is the velocity vector,is the scalar pressure of a viscous fluid, and represents a (known) forcing term, together with suitable boundary conditions.
The natural finite-element approximation of Problem (1) when coupled with Dirichlet boundary conditions on on some portion of the domain boundary is: Find and such that
and , are finite-element spaces. Here, satisfies homogeneous Dirichlet boundary conditions in place of any non-homogenous essential boundary conditions on . Problem (2) has a unique solution only when and satisfy an inf-sup condition. 32, 33, 34, 35
If considering an outflow boundary condition, the stress-divergence form of the viscous term should be used instead36. The framework for LFA presented in this paper can easily be extended to this situation; however, the two-grid error-propagation operator (and its LFA representation) depends directly on the stencils of the discretized operators. Thus, considering this form instead of (2) may affect the optimal choice of parameters and the resulting performance of the two-grid method.
Here, we consider two types of stable finite-element methods for the Stokes equations. First, we consider the stable mixed approximation for structured meshes of triangular elements using continuous quadratic approximations for the velocity components and continuous linear approximations for the pressure, the approximation.32 Secondly, we consider the stable approximation for rectangular meshes, using continuous biquadratic approximations for the velocity components and continuous bilinear approximations for the pressure, the (Taylor–Hood) approximation. Both approximations can be represented via nodal basis functions, as illustrated in Figure 1.
Meshes and finite-element degrees of freedom (see definitions in (7)) , with denoting -type and DoFs, denoting -type DoFs, denoting -type DoFs, and denoting -type DoFs. At left, discretization on triangles. At right, discretization on quadrilaterals.
Discretizations of (1) typically lead to linear systems of the form
where corresponds to the discretized vector Laplacian, and is the negative of the discrete divergence operator. If the discretization is naturally unstable, then is the stabilization matrix, otherwise . 32 For the stable and finite-element discretizations considered here, we take .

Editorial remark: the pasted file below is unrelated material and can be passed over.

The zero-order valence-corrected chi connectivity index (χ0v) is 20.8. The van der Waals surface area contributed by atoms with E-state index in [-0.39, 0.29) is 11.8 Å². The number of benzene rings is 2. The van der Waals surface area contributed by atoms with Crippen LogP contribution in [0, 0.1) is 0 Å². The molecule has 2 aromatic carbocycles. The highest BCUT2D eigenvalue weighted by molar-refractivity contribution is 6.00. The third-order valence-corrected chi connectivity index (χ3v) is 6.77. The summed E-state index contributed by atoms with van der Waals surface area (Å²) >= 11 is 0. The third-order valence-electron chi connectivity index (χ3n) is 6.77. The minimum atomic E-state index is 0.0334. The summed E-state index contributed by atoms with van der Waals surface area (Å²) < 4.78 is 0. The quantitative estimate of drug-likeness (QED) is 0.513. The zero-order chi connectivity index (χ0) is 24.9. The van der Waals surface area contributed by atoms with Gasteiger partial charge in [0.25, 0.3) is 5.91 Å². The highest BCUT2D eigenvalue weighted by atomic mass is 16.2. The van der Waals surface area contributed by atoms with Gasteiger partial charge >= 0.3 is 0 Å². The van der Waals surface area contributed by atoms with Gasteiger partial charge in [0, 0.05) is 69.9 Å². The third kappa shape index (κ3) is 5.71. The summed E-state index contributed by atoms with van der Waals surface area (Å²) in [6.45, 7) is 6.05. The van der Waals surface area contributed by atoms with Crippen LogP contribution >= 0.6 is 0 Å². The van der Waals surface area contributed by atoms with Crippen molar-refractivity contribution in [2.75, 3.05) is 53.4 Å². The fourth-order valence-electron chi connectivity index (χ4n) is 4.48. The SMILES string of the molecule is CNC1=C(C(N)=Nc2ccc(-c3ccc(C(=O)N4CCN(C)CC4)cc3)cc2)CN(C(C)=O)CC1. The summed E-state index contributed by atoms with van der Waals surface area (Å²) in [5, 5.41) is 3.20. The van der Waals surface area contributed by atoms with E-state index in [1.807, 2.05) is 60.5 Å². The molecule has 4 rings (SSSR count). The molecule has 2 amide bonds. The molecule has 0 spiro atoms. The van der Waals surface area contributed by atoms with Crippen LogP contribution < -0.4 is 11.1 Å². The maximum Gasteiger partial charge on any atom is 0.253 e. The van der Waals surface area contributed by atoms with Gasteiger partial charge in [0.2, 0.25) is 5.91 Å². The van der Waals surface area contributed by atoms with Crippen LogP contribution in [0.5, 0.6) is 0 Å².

2.2 Monolithic multigrid for the Stokes equations
) using a monolithic multigrid iteration applied to the full system collectively with a suitable (coupled) relaxation method. As is typical for geometric multigrid, a relaxation technique is employed to quickly damp all oscillatory components of the error. Subsequently, a coarse-grid correction scheme, where a projected problem is solved on a coarser grid and the solution is interpolated as an error correction to the fine-grid approximation, is used to damp the smooth components of the error. In order to describe monolithic multigrid, assume we have two meshes, with fine-grid meshsizeand coarse-grid meshsize (often, , by doubling the meshsize in each spatial direction).
For a general nonsingular linear system, , we consider a stationary iteration as the relaxation scheme. Given an approximation, , to that can be inverted easily, the approximate solution is updated via the iteration
The matrix is the error propagation operator for relaxation. With restriction and interpolation operators, and , respectively, and coarse-grid matrix , the two-grid error propagation operator corresponding to the relaxation scheme in (4) can be written as
where is called the coarse-grid correction operator.
The Jacobi, Gauss-Seidel, and Richardson schemes are often used for relaxation, particularly for discretizations of scalar PDEs. For the restriction operator, , there are many choices, which depend on the problem under consideration. Here, we focus on choices of tied to the mesh and the particular discretization scheme used to generate . The coarse-grid operator, can be the Galerkin operator, , or the natural rediscretization operator (or any other choice). The interpolation operator, , is usually taken to be the conjugate transpose of , with scaling depending on the discretization scheme and the dimension of the considered problem. For more details on the choice of multigrid components, see 37, 38, 39.
If we solve the coarse-grid problem recursively by the two-grid method, then we obtain a multigrid method. Over the past decades, a variety of types of multigrid methods have been developed, including and –cycles 38. In this paper, we focus on using additive Vanka-type relaxation in combination with a monolithic multigrid method to solve (3). This means that is constructed by the Vanka approach, and updates both components of the solution to (3) at the same time in the relaxation scheme. Only two-grid schemes are considered.
2.2.1 Overlapping Schwarz relaxation
Here, we present the multiplicative and additive Schwarz approaches to solve Let the degrees of freedom (DoFs) of be the set , and , be subsets of unknowns with . Let be the restriction operator mapping from vectors over the set of all unknowns, , to vectors whose unknowns consist of the DoFs in . Then is the restriction of to the -th block of DoFs. Moreover, let for be a diagonal weight matrix for each block , where is the dimension of . Then, the multiplicative and additive Schwarz iterations are presented in Algorithm 1.
Multiplicative Schwarz iteration:
. For ,
Additive Schwarz iteration:
The error-propagation operator for the multiplicative Schwarz procedure can be written as
and, for the additive Schwarz procedure, it is